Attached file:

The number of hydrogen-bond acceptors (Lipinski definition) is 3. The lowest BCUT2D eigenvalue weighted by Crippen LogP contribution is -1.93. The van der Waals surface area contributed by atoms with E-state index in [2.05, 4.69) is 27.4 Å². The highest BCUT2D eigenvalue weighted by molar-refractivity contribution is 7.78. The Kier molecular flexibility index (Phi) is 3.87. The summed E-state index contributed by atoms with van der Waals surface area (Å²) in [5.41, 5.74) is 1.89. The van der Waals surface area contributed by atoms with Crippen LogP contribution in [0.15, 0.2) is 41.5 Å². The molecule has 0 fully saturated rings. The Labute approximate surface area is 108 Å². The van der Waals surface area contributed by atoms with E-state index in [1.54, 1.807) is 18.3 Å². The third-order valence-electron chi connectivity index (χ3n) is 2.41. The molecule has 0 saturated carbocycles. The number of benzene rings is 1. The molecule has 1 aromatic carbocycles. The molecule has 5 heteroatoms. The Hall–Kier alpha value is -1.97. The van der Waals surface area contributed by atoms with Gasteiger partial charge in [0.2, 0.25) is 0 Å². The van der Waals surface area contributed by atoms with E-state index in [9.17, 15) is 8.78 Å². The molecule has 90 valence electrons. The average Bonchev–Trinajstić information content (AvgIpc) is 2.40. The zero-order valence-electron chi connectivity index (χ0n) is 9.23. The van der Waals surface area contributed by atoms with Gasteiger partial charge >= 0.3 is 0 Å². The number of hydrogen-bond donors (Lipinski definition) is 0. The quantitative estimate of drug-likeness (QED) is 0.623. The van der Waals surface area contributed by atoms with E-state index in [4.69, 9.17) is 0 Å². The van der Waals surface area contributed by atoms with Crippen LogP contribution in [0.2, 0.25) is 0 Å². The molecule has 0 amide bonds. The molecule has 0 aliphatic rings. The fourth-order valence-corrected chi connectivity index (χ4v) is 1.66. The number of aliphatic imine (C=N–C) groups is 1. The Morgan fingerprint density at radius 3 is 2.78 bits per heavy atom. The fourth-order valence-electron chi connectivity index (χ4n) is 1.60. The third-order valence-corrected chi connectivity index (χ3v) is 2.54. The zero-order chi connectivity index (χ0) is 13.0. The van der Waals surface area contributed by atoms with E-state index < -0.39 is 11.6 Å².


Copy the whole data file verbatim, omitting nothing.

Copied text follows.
The number of hydrogen-bond acceptors (Lipinski definition) is 3. The lowest BCUT2D eigenvalue weighted by Crippen LogP contribution is -1.93. The van der Waals surface area contributed by atoms with E-state index in [2.05, 4.69) is 27.4 Å². The highest BCUT2D eigenvalue weighted by molar-refractivity contribution is 7.78. The Kier molecular flexibility index (Phi) is 3.87. The summed E-state index contributed by atoms with van der Waals surface area (Å²) in [5.41, 5.74) is 1.89. The van der Waals surface area contributed by atoms with Crippen LogP contribution in [0.15, 0.2) is 41.5 Å². The molecule has 0 fully saturated rings. The Labute approximate surface area is 108 Å². The van der Waals surface area contributed by atoms with E-state index in [1.54, 1.807) is 18.3 Å². The third-order valence-electron chi connectivity index (χ3n) is 2.41. The molecule has 0 saturated carbocycles. The number of benzene rings is 1. The molecule has 1 aromatic carbocycles. The molecule has 5 heteroatoms. The Hall–Kier alpha value is -1.97. The van der Waals surface area contributed by atoms with Gasteiger partial charge in [0.2, 0.25) is 0 Å². The van der Waals surface area contributed by atoms with E-state index in [9.17, 15) is 8.78 Å². The molecule has 90 valence electrons. The average Bonchev–Trinajstić information content (AvgIpc) is 2.40. The zero-order valence-electron chi connectivity index (χ0n) is 9.23. The van der Waals surface area contributed by atoms with Gasteiger partial charge >= 0.3 is 0 Å². The number of hydrogen-bond donors (Lipinski definition) is 0. The quantitative estimate of drug-likeness (QED) is 0.623. The van der Waals surface area contributed by atoms with E-state index in [4.69, 9.17) is 0 Å². The van der Waals surface area contributed by atoms with Crippen LogP contribution in [0.2, 0.25) is 0 Å². The molecule has 0 amide bonds. The molecule has 0 aliphatic rings. The fourth-order valence-corrected chi connectivity index (χ4v) is 1.66. The number of aliphatic imine (C=N–C) groups is 1. The Morgan fingerprint density at radius 3 is 2.78 bits per heavy atom. The fourth-order valence-electron chi connectivity index (χ4n) is 1.60. The third-order valence-corrected chi connectivity index (χ3v) is 2.54. The zero-order chi connectivity index (χ0) is 13.0. The van der Waals surface area contributed by atoms with E-state index < -0.39 is 11.6 Å².